Day singles out Augusta National as golfing heaven

(Orlando, FL:) Australia’s Jason Day is so passionate about becoming only the second Australian to win the Masters that if he were to pass away his golfing heaven would be Augusta National.

This year’s appearance in the Masters will be the Australian’s sixth invitation to the year’s first Major.

Jason Day Jason Day (Credit: Anthony Powter)

Day brilliantly finished in a share of second place on debut in 2011 and was then third behind fellow Australian Adam Scott when Scott ended a 70-year Augusta drought to become the first Australian-born winner of the Masters.

Day revealed his passion to win at Augusta was fuelled 20-years ago watching TV coverage of Tiger Woods winning by a remarkable 12 shots in what was Woods’ first showing as a professional in a Major Championship.

“Ever since watching Tiger Woods in ’97 win that, and knowing that Greg Norman had a chance and a couple of other Aussies had a chance beforehand to be able to be the first Australian, that was always on my radar, to be the first Australian to win Augusta,” said Day on the eve of this week’s Arnold Palmer Invitational in suburban Orlando.

“Adam Scott beat me, but it’s okay, because I would like to be the second player to win from Australia.”

“It’s just the whole feeling about that place. You can put history and tradition aside and you just play there, it’s kind of like a spiritual feeling for golfers. It’s a spiritual place for us to be able to go and just feel it. It’s kind of surreal in a way.”

“If you’re there by yourself or with your caddie on a quiet day, when no one’s around, it just so peaceful.”

“So that’s kind of like golfing heaven for us — or it is for me — if I ever died and I ended up going up and they put me on a golf course, it would be Augusta National.”

“So, it’s just got that special feel about it, that I feel like I need to win there and I hope hopefully I get that opportunity one day.”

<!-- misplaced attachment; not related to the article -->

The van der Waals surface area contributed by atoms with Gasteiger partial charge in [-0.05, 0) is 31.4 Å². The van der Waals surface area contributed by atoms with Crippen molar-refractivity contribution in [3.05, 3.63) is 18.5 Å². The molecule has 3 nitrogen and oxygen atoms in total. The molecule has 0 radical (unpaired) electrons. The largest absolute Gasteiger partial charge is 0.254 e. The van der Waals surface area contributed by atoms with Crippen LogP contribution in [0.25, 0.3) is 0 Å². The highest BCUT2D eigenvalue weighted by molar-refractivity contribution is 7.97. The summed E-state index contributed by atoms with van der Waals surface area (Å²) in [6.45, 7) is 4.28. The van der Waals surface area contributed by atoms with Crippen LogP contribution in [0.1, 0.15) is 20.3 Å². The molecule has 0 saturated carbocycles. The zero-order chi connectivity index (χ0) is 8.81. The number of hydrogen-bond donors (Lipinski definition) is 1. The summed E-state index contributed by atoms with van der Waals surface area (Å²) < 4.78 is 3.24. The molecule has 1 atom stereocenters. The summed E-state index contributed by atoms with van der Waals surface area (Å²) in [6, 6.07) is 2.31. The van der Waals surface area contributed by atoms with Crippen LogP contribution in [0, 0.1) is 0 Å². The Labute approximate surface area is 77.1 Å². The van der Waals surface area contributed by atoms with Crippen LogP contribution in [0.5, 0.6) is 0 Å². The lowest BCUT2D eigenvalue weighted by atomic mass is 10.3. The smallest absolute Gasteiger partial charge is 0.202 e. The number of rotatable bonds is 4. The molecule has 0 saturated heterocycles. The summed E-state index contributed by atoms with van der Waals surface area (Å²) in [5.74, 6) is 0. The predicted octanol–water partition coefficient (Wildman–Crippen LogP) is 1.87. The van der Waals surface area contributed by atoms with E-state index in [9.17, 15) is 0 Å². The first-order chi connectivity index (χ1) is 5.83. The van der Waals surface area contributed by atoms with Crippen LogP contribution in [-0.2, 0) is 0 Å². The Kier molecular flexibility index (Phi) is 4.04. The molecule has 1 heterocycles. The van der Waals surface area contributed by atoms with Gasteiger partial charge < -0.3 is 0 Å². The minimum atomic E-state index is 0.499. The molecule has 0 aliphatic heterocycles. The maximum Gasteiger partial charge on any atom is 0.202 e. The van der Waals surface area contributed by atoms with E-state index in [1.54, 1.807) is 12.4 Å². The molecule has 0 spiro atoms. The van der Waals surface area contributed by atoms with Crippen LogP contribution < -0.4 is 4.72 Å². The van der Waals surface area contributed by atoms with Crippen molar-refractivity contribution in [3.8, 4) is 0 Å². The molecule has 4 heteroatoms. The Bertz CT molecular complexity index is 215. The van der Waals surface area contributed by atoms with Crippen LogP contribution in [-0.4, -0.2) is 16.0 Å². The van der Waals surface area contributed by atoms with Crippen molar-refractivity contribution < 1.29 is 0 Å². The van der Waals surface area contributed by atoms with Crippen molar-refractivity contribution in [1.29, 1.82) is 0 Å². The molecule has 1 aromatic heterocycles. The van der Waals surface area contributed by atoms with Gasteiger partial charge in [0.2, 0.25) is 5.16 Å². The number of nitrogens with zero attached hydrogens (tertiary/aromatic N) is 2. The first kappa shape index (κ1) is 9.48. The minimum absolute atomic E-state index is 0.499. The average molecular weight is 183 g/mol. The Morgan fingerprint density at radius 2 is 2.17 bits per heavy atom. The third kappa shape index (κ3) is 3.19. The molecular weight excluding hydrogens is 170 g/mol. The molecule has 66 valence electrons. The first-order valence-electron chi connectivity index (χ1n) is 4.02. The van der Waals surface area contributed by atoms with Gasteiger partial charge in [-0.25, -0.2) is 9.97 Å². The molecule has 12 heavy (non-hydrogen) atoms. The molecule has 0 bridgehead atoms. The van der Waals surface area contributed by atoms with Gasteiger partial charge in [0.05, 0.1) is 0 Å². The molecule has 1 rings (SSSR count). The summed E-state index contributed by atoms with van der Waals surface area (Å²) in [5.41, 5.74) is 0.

Day had been earlier asked if he could remember what he was doing 20 years ago when Tiger Woods won on that Monday morning.

As a then nine-year-old the young Queenslander was attending primary school when TV coverage of the final round of the 1997 Masters was being screened early on Monday morning.

“I was nine years old and I was getting into golf, I mean I played golf and I was actually in Rockhampton at the time and my dad had this turn-knob TV with bunny ears..and you had to move the antenna to get the right picture and it was like really early in the morning,” he said.

“I remember him walking up the 18th and he obliterated the field. That’s kind of — there’s two moments where it really got me into golf, where Tiger really got me into golf was that moment when he won the ’97 Masters and I started playing more golf than I usually did at that age.”

“Then when I read a book about him when I was 14. So, they are the two moments that really kind of changed my life with regards to my career.”

And it prompted a question to Day if he was that excited to see Woods win to ask for a ‘Tiger’ head cover, which were popular at the time.

“I didn’t have enough pocket money to buy a Tiger head cover,” he said laughing.

“Back then I had second-hand clubs from Cash Converters and that was all we could afford. But also back then they didn’t have the head covers they have nowadays in the sports and golf stores.”

“So, even if you did have a Tiger head cover back then everyone would have looked upon you big time.”